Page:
It’s odd what we get conditioned to in the world of video games and movies. I’m all for giving the bad guys whatever it takes to keep the difficulty well-paced as the player blasts through a game. Capcom’s newest iteration of the Resident Evil franchise finds a good balance in that respect.
Games that don’t waste a lot of time in a beginning tutorial mode are appreciated (especially in sequels), and Resident Evil 5 wastes none, relying on gamers being either very familiar with survival-horror shooters or just adaptable in general.
It’s reminiscent of older games in that the player is thrown into the first room with limited resources, little to no gameplay direction and a decent-sized challenge.
He is then quickly expected to figure out how to get through the first room without dying. Once this is eventually accomplished, this hard-won experience is taken with you to help you get through the next area.
This dynamic plays out in Resident Evil 5 when the gamer, after the prerequisite tension-building moments (which do suffer a bit from the developer’s choice to start in broad daylight), is rapidly thrust into a zombie horde situation with several incoming waves.
Conservation of ammunition turns up as an issue within a couple dozen seconds, and the effectiveness of strategic shooting, taking advantage of the immediate environment, close range knifing and tactics of relying on your partner all must become familiar fairly quickly. It’s very satisfying gameplay once everything settles in, although that may take an hour or so.
In other words, Resident Evil 5 is designed for old fans of Resident Evil to pick up and play unencumbered with tedious tutorials or extra-long opening cutscenes.
As for newer Resident Evil players…well, hopefully nobody comes into RE5 expecting to run and gun their way through the undead apocalypse. This clearly isn’t an FPS, a fact that the game is quick to remind you of when it becomes apparent that the gamer has no choice but to stop in their tracks to shoot.
This felt less like a liability and more like a stylistic choice, but it could’ve been worse without having a good second player plugging away on the side.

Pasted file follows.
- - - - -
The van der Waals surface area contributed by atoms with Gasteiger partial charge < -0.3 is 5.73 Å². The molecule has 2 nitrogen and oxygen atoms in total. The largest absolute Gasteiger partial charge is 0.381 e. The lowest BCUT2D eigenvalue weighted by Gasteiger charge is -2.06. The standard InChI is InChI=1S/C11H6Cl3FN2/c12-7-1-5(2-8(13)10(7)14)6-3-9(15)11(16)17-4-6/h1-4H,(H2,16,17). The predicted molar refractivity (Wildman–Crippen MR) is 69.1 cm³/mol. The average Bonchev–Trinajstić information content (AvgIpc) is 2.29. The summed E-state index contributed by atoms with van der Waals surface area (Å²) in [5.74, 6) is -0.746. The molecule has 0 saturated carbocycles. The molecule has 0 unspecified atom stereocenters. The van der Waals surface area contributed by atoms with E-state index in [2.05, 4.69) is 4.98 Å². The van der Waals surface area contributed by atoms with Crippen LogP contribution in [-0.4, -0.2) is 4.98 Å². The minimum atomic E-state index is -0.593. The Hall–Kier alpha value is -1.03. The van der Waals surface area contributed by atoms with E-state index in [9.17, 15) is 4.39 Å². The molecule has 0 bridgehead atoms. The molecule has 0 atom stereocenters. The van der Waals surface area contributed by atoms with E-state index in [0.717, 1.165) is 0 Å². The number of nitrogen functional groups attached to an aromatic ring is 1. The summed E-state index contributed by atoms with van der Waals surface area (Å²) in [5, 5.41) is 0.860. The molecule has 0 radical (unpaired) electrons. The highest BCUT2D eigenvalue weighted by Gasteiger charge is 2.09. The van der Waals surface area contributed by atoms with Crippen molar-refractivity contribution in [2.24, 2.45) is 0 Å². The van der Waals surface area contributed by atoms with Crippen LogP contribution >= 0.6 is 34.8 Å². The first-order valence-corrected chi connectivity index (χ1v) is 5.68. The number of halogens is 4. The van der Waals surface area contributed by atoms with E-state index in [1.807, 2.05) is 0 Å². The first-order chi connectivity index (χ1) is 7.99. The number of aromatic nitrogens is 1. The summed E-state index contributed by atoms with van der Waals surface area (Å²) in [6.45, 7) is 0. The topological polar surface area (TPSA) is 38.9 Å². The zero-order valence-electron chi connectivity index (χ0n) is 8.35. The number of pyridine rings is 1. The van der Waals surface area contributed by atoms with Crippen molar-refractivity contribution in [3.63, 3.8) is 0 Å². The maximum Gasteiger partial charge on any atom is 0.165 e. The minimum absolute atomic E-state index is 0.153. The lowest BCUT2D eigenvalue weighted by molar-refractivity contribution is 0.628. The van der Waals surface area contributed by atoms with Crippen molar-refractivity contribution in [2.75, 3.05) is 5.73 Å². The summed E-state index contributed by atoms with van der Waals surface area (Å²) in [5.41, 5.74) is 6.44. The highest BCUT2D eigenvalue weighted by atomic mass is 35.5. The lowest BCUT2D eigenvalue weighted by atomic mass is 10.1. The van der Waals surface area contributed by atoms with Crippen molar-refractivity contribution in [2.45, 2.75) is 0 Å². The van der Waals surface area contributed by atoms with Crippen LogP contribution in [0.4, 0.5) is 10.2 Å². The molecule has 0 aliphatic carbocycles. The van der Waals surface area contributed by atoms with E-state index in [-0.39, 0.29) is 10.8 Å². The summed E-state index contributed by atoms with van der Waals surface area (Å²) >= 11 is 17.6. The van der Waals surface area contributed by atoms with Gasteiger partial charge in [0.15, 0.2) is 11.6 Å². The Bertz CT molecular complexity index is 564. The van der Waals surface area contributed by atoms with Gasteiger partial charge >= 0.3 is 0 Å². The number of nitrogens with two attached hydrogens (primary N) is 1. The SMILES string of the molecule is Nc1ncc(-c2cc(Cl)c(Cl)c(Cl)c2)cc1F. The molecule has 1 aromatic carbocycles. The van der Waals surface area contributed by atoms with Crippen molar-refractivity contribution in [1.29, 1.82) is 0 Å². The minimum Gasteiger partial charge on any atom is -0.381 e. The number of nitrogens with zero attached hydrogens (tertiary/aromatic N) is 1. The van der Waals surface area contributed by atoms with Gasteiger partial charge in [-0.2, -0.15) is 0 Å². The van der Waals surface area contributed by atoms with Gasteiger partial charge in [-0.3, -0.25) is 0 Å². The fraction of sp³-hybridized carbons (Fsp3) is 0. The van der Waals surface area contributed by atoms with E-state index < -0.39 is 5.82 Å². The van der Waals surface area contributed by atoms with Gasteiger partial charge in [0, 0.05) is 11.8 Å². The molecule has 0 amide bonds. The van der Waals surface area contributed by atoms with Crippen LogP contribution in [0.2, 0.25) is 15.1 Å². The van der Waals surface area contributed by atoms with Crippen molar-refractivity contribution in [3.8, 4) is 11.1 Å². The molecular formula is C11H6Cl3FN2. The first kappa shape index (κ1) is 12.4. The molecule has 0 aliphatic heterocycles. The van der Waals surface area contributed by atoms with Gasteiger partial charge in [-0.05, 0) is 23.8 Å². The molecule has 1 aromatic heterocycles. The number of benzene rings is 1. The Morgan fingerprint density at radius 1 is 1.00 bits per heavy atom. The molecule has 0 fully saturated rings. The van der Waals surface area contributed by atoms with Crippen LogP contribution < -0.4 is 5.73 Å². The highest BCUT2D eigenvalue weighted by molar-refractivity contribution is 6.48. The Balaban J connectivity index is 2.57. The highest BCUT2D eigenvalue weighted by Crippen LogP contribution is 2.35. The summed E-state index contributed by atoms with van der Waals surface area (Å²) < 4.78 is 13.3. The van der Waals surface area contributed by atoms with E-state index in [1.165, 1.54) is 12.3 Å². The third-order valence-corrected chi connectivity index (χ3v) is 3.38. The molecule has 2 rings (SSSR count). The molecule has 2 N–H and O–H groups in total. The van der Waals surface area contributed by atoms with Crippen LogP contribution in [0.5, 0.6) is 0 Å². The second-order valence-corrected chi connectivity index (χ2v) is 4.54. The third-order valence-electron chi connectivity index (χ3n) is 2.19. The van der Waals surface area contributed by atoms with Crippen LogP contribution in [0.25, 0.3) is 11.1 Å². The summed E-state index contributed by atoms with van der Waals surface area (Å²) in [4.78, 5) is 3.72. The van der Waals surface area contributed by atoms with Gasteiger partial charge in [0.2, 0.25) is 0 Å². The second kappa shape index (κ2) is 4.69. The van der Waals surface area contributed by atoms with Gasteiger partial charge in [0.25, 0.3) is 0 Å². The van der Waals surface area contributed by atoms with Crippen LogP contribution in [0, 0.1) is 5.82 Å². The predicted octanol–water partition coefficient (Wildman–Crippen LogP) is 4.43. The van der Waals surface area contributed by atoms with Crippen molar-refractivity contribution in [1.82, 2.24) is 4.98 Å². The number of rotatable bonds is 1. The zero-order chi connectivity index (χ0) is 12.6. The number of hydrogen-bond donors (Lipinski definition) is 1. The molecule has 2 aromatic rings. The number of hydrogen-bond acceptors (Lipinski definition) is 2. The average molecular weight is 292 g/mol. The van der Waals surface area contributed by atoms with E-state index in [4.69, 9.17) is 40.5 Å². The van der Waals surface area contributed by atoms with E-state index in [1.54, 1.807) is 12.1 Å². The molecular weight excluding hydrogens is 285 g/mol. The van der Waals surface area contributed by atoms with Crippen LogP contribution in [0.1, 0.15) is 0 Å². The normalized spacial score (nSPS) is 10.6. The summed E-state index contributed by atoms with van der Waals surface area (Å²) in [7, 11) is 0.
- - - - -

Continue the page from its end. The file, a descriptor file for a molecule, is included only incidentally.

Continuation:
It’s that co-op aspect that makes Resident Evil 5 stand out. Playing alone, the game is overall a rather average experience. Sure, it’s a good time killing zombies with your pump-action shotty and dominating with macho-man Chris Redfield’s herculean uppercuts.
But since the game is specifically designed as a cooperative experience, Chris’s partner (and two-dimensional character extraordinaire) Sheva Alomar is always right there, and she either has to be handled by human hands or the AI will take her over.
The former option is infinitely more preferable and easy to do since you can partner up with a friend online or one sitting next to you. Either way, being able to talk through strategy with a comrade helps a lot—there are a million situations where it’s useful to say, “Okay, we’ll go through on three,” “Point the lantern over there for me” or “I’ll go bum-rush the rocket-launching guy if you’ll snipe a path through that pile of spider things from here.”
Plus, it’s nice to have an audience for your Michael Bay-ish one-liners that the game seems to naturally evoke everytime something gets blown away or is set on fire.
One of the biggest advantages of a human ally is that you don’t have to worry about Sheva running into a one-hit kill situation on her own. Once either character dies, both must restart, so it gets annoying very quickly when the AI makes Sheva stop to reload right in front of a chainsaw-wielding maniac.
At least the gamer is perversely rewarded with a well-rendered dying sequence when these things happen, but there’s really no need to have to put up with that, or with the computer burning through all the hard-won ammo or other single player problems. Since the game can always perform an automatic search for random players, it’s hard to ever justify tackling the campaign alone.
Resident Evil 5 was carrying a large burden coming in on the heels of its predecessor, which is broadly considered not just the best game of its type but one of the best video games released for any system. While being so dependent on co-op play might not be the innovation everyone wanted in this game, it’s really great to see this focus.
The seamless transition in and out of one and two-player campaign modes is a great prototype for future games to build on. This is a solid experience offering mostly what one would expect with a few welcome tweaks.